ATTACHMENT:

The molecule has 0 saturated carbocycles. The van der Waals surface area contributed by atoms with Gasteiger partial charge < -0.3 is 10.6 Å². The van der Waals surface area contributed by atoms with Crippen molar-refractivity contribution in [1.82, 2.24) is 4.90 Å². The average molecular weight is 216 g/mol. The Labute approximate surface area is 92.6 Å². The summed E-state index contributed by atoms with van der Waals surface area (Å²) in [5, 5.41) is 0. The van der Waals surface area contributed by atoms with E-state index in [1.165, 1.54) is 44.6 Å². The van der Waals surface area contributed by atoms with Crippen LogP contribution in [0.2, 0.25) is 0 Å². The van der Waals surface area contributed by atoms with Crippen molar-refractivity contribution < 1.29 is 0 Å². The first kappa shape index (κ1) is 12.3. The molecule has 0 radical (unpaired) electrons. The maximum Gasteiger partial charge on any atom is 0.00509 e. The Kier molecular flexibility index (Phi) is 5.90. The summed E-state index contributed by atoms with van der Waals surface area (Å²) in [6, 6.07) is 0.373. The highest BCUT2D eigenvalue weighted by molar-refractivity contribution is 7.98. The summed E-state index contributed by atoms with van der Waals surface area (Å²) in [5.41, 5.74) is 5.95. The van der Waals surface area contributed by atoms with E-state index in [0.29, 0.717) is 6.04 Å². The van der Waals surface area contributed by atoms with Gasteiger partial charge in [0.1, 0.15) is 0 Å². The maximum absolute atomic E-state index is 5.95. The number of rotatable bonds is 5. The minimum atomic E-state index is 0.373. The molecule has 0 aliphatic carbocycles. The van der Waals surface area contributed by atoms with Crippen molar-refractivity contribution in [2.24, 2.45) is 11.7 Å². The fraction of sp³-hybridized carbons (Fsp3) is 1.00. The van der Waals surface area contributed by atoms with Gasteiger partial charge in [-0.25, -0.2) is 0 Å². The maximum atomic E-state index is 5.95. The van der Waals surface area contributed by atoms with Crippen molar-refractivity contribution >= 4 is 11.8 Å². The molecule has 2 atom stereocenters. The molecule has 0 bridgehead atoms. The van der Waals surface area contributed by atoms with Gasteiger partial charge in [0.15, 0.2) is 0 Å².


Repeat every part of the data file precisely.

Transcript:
The molecule has 0 saturated carbocycles. The van der Waals surface area contributed by atoms with Gasteiger partial charge < -0.3 is 10.6 Å². The van der Waals surface area contributed by atoms with Crippen molar-refractivity contribution in [1.82, 2.24) is 4.90 Å². The average molecular weight is 216 g/mol. The Labute approximate surface area is 92.6 Å². The summed E-state index contributed by atoms with van der Waals surface area (Å²) in [5, 5.41) is 0. The van der Waals surface area contributed by atoms with E-state index in [1.165, 1.54) is 44.6 Å². The van der Waals surface area contributed by atoms with Crippen LogP contribution in [0.2, 0.25) is 0 Å². The van der Waals surface area contributed by atoms with Crippen molar-refractivity contribution < 1.29 is 0 Å². The first kappa shape index (κ1) is 12.3. The molecule has 0 radical (unpaired) electrons. The maximum Gasteiger partial charge on any atom is 0.00509 e. The Kier molecular flexibility index (Phi) is 5.90. The summed E-state index contributed by atoms with van der Waals surface area (Å²) in [6, 6.07) is 0.373. The highest BCUT2D eigenvalue weighted by molar-refractivity contribution is 7.98. The summed E-state index contributed by atoms with van der Waals surface area (Å²) in [5.41, 5.74) is 5.95. The van der Waals surface area contributed by atoms with E-state index in [0.29, 0.717) is 6.04 Å². The van der Waals surface area contributed by atoms with Gasteiger partial charge in [0.1, 0.15) is 0 Å². The maximum absolute atomic E-state index is 5.95. The number of rotatable bonds is 5. The minimum atomic E-state index is 0.373. The molecule has 0 aliphatic carbocycles. The van der Waals surface area contributed by atoms with Crippen molar-refractivity contribution in [2.24, 2.45) is 11.7 Å². The fraction of sp³-hybridized carbons (Fsp3) is 1.00. The van der Waals surface area contributed by atoms with Gasteiger partial charge in [-0.25, -0.2) is 0 Å². The maximum atomic E-state index is 5.95. The van der Waals surface area contributed by atoms with Crippen molar-refractivity contribution >= 4 is 11.8 Å². The molecule has 2 atom stereocenters. The molecule has 0 bridgehead atoms. The van der Waals surface area contributed by atoms with Gasteiger partial charge in [0.15, 0.2) is 0 Å².